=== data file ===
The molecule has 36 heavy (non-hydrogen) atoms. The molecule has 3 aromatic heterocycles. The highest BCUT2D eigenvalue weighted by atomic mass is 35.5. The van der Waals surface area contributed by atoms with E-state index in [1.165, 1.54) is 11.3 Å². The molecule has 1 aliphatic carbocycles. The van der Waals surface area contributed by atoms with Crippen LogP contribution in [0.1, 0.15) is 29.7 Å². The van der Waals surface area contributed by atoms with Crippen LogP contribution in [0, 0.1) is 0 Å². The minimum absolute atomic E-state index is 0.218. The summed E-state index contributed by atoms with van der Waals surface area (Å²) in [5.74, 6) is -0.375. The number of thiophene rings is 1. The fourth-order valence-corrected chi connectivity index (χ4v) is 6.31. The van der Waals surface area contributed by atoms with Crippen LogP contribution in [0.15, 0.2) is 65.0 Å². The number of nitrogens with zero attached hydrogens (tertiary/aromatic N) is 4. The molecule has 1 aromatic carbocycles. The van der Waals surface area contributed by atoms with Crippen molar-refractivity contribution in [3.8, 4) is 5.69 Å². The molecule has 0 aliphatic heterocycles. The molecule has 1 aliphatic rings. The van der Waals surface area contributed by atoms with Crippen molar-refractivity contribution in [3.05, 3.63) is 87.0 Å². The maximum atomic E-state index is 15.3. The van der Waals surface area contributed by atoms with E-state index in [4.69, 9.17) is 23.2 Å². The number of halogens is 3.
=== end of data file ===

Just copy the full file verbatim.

The molecule has 36 heavy (non-hydrogen) atoms. The molecule has 3 aromatic heterocycles. The highest BCUT2D eigenvalue weighted by atomic mass is 35.5. The van der Waals surface area contributed by atoms with E-state index in [1.165, 1.54) is 11.3 Å². The molecule has 1 aliphatic carbocycles. The van der Waals surface area contributed by atoms with Crippen LogP contribution in [0.1, 0.15) is 29.7 Å². The van der Waals surface area contributed by atoms with Crippen LogP contribution in [0, 0.1) is 0 Å². The minimum absolute atomic E-state index is 0.218. The summed E-state index contributed by atoms with van der Waals surface area (Å²) in [5.74, 6) is -0.375. The number of thiophene rings is 1. The fourth-order valence-corrected chi connectivity index (χ4v) is 6.31. The van der Waals surface area contributed by atoms with Crippen LogP contribution in [0.15, 0.2) is 65.0 Å². The number of nitrogens with zero attached hydrogens (tertiary/aromatic N) is 4. The molecule has 1 aromatic carbocycles. The van der Waals surface area contributed by atoms with Crippen molar-refractivity contribution in [3.8, 4) is 5.69 Å². The molecule has 0 aliphatic heterocycles. The molecule has 1 aliphatic rings. The van der Waals surface area contributed by atoms with Crippen molar-refractivity contribution in [3.05, 3.63) is 87.0 Å². The maximum atomic E-state index is 15.3. The van der Waals surface area contributed by atoms with E-state index in [4.69, 9.17) is 23.2 Å². The number of halogens is 3.